The National Council for Human Rights Council, Dr. Mohammed Fayeek; Mr. Raphael Lopez, Expert at the UN Mission Elections Team; and President of the Presidential Elections Committee (HPEC).
On Tuesday, May 22, a reception was hosted by the Presidential Elections Commission, which provided us with the opportunity of learning about the procedure in place for the election and providing us with the opportunity of questioning it. The opportunity was also provided for us to meet several members of other organizations who had sent witnesses/observers to the election. We met with Ms. Monique Leyenaar, Member of the Electoral Council of the Netherlands; Mr. Melle Bakker, Secretary-General of the Electoral Council of the Netherlands – representing the European Union; Ms. Suzuk Emil, Associate Professor of the Waseda University, Organization for Islamic Area Studies; Mr. Kazuyoshi Kuroda, Japan International Cooperation Agency, Egypt Office; Dr. Alok Shukla, Deputy Election Commissioner of the Election Department of the Government of Rajasthan; Mr. David Kerlake, Electoral Commissioner of Queensland, Australia; Mr. Cristian-Alexandru Leahu, Director of Permanent Electoral Authority, Department of Legislation and Parliament Liaison of Romania; Mr. Mehemt Kurtul, Member of the High Election Council of Turkey; and Ms. Halim Asaner, Member of the High Election Council of Turkey.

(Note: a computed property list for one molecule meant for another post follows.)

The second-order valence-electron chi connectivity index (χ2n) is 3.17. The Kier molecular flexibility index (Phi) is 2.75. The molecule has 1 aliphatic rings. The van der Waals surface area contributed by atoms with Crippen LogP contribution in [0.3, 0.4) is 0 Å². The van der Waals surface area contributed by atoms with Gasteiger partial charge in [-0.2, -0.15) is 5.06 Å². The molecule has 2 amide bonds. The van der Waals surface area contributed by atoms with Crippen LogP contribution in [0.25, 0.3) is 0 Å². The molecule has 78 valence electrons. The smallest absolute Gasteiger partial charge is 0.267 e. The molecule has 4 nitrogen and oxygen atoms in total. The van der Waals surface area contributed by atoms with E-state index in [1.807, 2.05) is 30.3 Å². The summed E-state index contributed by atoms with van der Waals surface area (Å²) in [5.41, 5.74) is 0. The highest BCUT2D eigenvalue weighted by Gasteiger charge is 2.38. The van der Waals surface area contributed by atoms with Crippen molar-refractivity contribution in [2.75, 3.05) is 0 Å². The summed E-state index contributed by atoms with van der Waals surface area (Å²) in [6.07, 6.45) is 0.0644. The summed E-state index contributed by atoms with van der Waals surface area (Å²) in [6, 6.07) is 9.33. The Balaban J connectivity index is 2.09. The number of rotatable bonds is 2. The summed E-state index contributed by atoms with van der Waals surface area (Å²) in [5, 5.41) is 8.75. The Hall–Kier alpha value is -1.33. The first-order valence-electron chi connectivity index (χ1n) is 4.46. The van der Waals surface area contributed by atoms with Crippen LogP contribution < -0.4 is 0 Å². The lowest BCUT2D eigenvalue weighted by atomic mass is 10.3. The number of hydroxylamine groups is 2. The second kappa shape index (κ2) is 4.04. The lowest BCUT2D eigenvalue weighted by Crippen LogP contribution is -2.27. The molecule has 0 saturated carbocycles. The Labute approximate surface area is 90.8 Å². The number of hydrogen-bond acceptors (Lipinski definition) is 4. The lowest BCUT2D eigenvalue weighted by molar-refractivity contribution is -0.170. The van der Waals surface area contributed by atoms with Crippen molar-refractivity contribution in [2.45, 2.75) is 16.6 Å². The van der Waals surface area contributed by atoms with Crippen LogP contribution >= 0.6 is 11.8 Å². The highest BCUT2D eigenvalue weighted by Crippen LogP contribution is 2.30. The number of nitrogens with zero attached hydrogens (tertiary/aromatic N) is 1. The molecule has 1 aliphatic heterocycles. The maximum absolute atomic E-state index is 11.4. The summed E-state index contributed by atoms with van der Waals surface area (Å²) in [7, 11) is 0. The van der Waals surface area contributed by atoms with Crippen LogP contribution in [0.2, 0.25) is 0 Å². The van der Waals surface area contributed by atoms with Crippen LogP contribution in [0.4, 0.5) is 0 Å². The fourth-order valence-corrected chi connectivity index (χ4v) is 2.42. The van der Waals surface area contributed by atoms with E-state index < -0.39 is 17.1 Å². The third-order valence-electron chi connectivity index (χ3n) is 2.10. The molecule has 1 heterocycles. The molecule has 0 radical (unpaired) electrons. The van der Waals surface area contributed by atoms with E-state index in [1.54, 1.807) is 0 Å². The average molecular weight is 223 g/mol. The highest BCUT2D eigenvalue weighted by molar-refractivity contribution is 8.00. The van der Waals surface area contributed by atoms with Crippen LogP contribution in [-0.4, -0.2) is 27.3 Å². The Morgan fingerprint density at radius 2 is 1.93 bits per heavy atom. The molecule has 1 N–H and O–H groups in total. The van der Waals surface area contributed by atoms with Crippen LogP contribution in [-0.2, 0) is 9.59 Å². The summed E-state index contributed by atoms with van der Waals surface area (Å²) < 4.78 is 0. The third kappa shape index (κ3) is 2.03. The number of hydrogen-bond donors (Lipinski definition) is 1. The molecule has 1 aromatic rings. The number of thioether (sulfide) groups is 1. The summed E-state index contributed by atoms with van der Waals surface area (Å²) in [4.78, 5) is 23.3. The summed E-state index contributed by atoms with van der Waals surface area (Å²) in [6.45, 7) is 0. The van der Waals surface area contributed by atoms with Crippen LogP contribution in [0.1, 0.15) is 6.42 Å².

Among the Egyptian personalities present at the reception were Mr .Ahmed Amin Sultan, Head of Elections Observation Section from the League of Arab States; Dr. Farek Mohammed Abed El-Kader, Counselor at the Egyptian Supreme Constitutional Court.
This election is certainly the most important development in Egypt since the time of the pharaohs. The country so far has been ruled by monarchs and leaders mostly of military background who were not directly elected by the people. It is obvious to any analyst that the challenges of organizing an election in which over 50 million voters were entitled to vote over a vast territory posed immense logistical and organizational problems. It is accepted that while on the one side there is a very significant nucleus of intellectuals and highly-educated and competent people, there is also a very significant level of illiteracy in the nation.
Following discussions with members of the AU Permanent Mission to the League of Arab States in Egypt, it was manifestly clear that our comments would have to be limited to the greater picture of this event. As we would have had no time to venture out of Cairo left alone to cover several thousand polling stations of the election in progress under the procedures adopted.
On polling day, we visited, in the company of Mr. Nadir Fathelalim, Senior Political Officer of the AU Office in Egypt, several polling stations, which were of considerable distance apart. We, however, spent sufficient time in there to acquire a general impression of the election precinct in progress under the procedures adopted.
There were long queues of voters coming to cast their votes in front of all polling stations we visited. It was obvious that everything was developing in an orderly manner and that the people were enthusiastic about participating in the election of the first Head of State in Egyptian history through direct votes.